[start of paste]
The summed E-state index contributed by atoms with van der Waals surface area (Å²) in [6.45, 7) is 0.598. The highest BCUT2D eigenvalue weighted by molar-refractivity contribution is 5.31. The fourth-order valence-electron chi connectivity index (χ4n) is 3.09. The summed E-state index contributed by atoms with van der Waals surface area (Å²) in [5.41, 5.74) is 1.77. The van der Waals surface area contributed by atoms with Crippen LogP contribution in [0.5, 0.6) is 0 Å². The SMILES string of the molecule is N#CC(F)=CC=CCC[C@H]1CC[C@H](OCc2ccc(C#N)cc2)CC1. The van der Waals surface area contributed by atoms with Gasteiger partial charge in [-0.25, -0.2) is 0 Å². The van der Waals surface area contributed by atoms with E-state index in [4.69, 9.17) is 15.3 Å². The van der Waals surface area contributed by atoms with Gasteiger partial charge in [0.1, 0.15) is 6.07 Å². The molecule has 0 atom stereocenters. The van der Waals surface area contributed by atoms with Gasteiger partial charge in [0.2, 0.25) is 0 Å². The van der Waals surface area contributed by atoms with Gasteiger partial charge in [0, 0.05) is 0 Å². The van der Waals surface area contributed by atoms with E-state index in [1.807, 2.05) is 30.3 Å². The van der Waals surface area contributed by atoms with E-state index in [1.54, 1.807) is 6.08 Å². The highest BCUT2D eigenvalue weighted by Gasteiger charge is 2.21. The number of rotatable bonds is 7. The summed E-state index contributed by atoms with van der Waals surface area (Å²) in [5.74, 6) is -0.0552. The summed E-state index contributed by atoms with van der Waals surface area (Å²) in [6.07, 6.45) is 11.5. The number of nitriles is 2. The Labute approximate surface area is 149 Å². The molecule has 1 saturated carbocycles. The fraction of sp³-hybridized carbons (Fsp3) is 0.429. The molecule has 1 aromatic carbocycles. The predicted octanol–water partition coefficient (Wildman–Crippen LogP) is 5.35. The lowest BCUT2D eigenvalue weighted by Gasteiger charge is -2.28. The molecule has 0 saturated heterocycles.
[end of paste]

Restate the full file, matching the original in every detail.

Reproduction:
The summed E-state index contributed by atoms with van der Waals surface area (Å²) in [6.45, 7) is 0.598. The highest BCUT2D eigenvalue weighted by molar-refractivity contribution is 5.31. The fourth-order valence-electron chi connectivity index (χ4n) is 3.09. The summed E-state index contributed by atoms with van der Waals surface area (Å²) in [5.41, 5.74) is 1.77. The van der Waals surface area contributed by atoms with Crippen LogP contribution in [0.5, 0.6) is 0 Å². The SMILES string of the molecule is N#CC(F)=CC=CCC[C@H]1CC[C@H](OCc2ccc(C#N)cc2)CC1. The van der Waals surface area contributed by atoms with Gasteiger partial charge in [-0.25, -0.2) is 0 Å². The van der Waals surface area contributed by atoms with E-state index in [4.69, 9.17) is 15.3 Å². The van der Waals surface area contributed by atoms with Gasteiger partial charge in [0.1, 0.15) is 6.07 Å². The molecule has 0 atom stereocenters. The van der Waals surface area contributed by atoms with Gasteiger partial charge in [0.2, 0.25) is 0 Å². The van der Waals surface area contributed by atoms with Gasteiger partial charge in [0, 0.05) is 0 Å². The van der Waals surface area contributed by atoms with E-state index in [1.807, 2.05) is 30.3 Å². The van der Waals surface area contributed by atoms with E-state index in [1.54, 1.807) is 6.08 Å². The highest BCUT2D eigenvalue weighted by Gasteiger charge is 2.21. The number of rotatable bonds is 7. The summed E-state index contributed by atoms with van der Waals surface area (Å²) in [5.74, 6) is -0.0552. The summed E-state index contributed by atoms with van der Waals surface area (Å²) in [6.07, 6.45) is 11.5. The number of nitriles is 2. The Labute approximate surface area is 149 Å². The molecule has 1 saturated carbocycles. The fraction of sp³-hybridized carbons (Fsp3) is 0.429. The molecule has 1 aromatic carbocycles. The predicted octanol–water partition coefficient (Wildman–Crippen LogP) is 5.35. The lowest BCUT2D eigenvalue weighted by Gasteiger charge is -2.28. The molecule has 0 saturated heterocycles.